Before weighing the potential value of Invivo's technology, it is worthwhile to understand the complexities of traumatic spinal cord injury (TSCI) management, and the history of attempted treatment options including: therapeutic approaches, cellular transportation and tissue engineering.
On presentation, patients with TSCI require intensive medical care and continuous monitoring of vital signs, cardiac rhythm, arterial oxygenation, and neurologic signs in the intensive care unit for the first 7-14 days after injury. In observational studies, the standardized admission of patients with spinal injuries to an ICU has been associated with reduced mortality and morbidity in addition to improved neurologic recovery.
There is consistent evidence that avoiding hypotension and maintaining aggressive blood pressure targets improves neurologic recovery and reduces mortality. Further, patients should be started on occupational and physical therapy as soon as possible to facilitate potential functional recovery.
Decompression and stabilization
The preclinical literature provides biological evidence for the need to decompress the spinal cord subsequent to injury. There are, however, no current standards regarding the role, timing, and method of vertebrate decompression in acute spinal cord injury. Options include closed reduction using traction, and open surgical procedures.
Closed reduction is a treatment option for cervical spine fracture with subluxation but not for thoracic and lumbar fractures. It may obviate surgery and promote neurologic improvement in some cases. Indications for cervical spine surgery include significant cord compression with neurologic deficits, especially those that are progressive, that are not amenable or do not respond to closed reduction, or an unstable vertebral fracture or dislocation. Retrospective studies provide conflicting reports as to the effect of early surgery on neurologic recovery. However, a prospective trial (The Surgical Timing in Acute Spinal Cord Injury Study - STASCIS) found that early surgery was associated with better neurologic recovery at 6 months as defined by a 2-grade improvement in the American Spinal Injury Association impairment scale.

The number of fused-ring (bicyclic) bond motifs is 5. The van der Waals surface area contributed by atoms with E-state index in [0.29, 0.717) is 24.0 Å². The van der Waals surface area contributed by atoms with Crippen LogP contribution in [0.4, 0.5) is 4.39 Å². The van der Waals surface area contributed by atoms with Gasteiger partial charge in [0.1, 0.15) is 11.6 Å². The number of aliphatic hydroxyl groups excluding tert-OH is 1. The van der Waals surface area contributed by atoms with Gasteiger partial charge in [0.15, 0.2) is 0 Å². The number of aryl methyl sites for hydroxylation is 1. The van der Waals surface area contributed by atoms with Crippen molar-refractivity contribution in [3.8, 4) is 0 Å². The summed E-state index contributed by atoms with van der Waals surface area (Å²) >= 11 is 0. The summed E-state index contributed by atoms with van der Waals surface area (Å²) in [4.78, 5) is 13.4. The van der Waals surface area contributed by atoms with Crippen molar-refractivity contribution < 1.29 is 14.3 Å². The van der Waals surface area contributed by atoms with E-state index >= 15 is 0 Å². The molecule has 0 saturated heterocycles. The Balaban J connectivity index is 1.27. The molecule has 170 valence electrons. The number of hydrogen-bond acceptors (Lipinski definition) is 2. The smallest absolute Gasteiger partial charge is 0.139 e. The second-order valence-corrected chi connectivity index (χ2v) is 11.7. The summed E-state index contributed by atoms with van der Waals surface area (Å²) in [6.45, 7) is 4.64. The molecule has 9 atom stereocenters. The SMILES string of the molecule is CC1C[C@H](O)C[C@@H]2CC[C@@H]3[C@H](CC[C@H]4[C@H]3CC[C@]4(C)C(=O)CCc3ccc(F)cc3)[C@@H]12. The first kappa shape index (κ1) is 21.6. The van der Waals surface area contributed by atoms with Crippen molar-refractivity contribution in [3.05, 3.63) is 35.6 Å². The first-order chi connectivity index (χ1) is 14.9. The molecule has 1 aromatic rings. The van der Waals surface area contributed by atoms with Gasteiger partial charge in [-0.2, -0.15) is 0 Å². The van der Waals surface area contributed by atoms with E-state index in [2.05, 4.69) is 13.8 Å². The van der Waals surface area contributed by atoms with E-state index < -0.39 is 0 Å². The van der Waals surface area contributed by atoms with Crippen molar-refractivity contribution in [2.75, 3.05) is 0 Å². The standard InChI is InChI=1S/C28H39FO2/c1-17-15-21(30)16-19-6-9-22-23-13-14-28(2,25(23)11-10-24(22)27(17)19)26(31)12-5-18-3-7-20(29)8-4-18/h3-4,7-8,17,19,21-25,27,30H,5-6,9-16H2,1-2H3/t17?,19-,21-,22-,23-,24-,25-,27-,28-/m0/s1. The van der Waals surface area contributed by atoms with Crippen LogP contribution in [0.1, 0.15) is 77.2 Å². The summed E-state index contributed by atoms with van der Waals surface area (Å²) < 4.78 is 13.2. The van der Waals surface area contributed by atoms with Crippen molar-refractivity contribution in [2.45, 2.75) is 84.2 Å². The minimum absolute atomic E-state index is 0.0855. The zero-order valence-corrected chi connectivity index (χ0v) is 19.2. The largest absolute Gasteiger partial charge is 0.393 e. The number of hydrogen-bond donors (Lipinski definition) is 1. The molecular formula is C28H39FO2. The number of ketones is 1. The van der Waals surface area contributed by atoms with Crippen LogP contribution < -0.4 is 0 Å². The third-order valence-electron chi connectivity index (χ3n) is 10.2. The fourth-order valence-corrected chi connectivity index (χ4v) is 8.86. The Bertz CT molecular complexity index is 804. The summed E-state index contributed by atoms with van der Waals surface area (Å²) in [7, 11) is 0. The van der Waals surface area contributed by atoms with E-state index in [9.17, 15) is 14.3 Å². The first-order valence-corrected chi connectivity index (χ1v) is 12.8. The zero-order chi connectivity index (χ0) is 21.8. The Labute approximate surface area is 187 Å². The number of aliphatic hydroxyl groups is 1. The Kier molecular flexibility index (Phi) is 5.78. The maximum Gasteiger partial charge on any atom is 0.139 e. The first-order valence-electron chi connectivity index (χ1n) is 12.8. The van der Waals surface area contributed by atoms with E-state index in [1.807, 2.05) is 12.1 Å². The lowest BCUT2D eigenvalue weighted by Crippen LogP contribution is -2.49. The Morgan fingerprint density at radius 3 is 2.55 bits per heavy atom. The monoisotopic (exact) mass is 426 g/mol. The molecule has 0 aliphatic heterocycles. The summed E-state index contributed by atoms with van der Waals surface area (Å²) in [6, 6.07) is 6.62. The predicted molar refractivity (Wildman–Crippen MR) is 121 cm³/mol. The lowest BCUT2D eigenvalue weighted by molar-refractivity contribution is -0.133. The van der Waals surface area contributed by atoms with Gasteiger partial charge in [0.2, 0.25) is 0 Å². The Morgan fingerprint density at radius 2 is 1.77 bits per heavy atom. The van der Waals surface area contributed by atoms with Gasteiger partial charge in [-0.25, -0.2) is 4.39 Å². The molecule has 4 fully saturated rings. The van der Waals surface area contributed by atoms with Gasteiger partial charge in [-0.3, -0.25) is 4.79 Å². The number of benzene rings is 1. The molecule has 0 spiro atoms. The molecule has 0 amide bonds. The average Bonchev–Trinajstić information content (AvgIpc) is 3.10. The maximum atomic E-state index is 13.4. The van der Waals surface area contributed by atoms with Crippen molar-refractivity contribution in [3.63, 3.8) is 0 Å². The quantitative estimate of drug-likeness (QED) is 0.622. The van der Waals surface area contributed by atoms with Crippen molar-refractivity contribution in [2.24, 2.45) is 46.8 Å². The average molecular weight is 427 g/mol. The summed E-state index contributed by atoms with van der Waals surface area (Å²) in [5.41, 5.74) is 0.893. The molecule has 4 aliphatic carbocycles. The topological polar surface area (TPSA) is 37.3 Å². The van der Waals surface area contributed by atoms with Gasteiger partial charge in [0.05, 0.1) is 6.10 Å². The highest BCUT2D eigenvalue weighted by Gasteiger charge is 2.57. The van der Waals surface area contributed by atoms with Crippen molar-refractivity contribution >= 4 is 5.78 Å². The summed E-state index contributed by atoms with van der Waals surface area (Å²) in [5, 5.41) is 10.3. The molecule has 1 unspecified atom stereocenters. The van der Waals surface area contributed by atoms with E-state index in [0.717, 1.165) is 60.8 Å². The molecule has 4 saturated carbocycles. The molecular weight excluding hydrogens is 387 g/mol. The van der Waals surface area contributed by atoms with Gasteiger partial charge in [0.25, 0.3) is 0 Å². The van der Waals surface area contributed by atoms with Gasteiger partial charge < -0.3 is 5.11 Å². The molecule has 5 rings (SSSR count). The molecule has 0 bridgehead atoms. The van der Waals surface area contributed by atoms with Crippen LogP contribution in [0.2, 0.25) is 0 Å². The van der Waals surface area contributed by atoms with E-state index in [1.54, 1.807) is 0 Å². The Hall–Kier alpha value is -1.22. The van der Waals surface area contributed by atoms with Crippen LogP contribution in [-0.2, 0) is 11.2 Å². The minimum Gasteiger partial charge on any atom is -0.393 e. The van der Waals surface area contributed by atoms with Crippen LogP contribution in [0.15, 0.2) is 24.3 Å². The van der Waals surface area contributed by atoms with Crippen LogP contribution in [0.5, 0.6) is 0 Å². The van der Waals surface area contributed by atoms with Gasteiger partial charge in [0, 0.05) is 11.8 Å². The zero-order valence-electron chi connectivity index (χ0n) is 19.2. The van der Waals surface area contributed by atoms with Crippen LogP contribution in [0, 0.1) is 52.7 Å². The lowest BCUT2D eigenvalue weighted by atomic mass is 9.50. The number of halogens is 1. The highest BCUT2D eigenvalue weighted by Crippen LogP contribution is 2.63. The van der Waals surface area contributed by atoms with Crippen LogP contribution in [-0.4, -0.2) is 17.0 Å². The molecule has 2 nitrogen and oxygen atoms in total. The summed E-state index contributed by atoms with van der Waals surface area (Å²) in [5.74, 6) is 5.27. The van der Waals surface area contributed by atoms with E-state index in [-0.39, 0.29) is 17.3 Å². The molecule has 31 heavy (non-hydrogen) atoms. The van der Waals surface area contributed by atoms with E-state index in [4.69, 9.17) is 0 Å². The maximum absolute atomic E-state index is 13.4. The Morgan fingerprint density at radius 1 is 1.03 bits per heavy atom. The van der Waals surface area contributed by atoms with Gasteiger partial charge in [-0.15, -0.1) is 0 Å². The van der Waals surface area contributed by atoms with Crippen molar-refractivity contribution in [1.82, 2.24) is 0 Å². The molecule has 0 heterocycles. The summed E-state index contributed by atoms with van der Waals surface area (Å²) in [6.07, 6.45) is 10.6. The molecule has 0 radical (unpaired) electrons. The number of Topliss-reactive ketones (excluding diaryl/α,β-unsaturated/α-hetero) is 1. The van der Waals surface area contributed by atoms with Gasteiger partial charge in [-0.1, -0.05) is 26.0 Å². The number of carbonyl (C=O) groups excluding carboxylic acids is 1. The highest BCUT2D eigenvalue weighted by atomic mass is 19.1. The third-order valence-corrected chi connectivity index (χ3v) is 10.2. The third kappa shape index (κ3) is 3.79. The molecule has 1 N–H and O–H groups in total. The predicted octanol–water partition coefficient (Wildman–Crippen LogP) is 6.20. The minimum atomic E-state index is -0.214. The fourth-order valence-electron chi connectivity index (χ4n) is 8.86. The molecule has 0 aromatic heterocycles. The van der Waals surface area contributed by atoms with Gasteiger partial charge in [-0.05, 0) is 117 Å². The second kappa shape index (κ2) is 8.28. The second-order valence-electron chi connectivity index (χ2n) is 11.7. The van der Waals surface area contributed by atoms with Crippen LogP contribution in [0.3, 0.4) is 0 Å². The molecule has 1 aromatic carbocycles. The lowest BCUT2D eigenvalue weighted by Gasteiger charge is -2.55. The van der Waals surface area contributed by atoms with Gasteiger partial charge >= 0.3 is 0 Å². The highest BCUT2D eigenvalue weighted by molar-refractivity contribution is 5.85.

III. Therapeutic Approaches to TSCI
The synthetic glucocorticoid methylprednisone is the only treatment that has been suggested in clinical trials to improve outcomes in patients with acute, non-penetrating TSCI. It has indeed become standard treatment in many centers. Evidence of its potential efficacy in improving motor recovery, however, is limited, relying on post-hoc subgroup analysis in one study - The National Acute Spinal Cord Injury Study (NASCIS II).
In 2013, based upon the available evidence, the American Association of Neurological Surgeons and Congress of Neurological Surgeons stated that the use of glucocorticoids in acute spinal cord injury is not recommended. Instead, it is viewed as a treatment option rather than a standard.
Stem cell transplantation and autologous non-stem cells of various cellular subtypes (e.g., bone marrow-derived stem cells, olfactory ensheathing cells or Schwann cells) have been studied in preclinical models. Such studies, employing cellular transplantation, either alone or in combination with other therapies, have been associated with enhanced neurobehavioral recovery, with no single cellular subtype showing superiority. Early clinical studies, while exhibiting relative safety, have yet to establish efficacy for the transplantation of any cellular line.
Tissue engineering and scaffold technology
The current focus of tissue engineering research is to develop strategies to overcome the unfavorable nature of the scarring, enhance intrinsic axon regeneration ability, increase the number of damaged ascending and descending axons that regenerate, guide the regenerating axons back to their appropriate target regions and encourage the remyelination of these regenerative axons.
Implantation of substrates such as cellular grafts can potentially promote axonal regrowth. Such growth, however, is typically highly random and does not extend past the graft site to re-enter host tissue. Artificial tissue scaffolds are conceptually designed to provide mechanical support for axon regrowth and potentially to serve as a local delivery system of therapeutics and/or stem cells that might facilitate repair.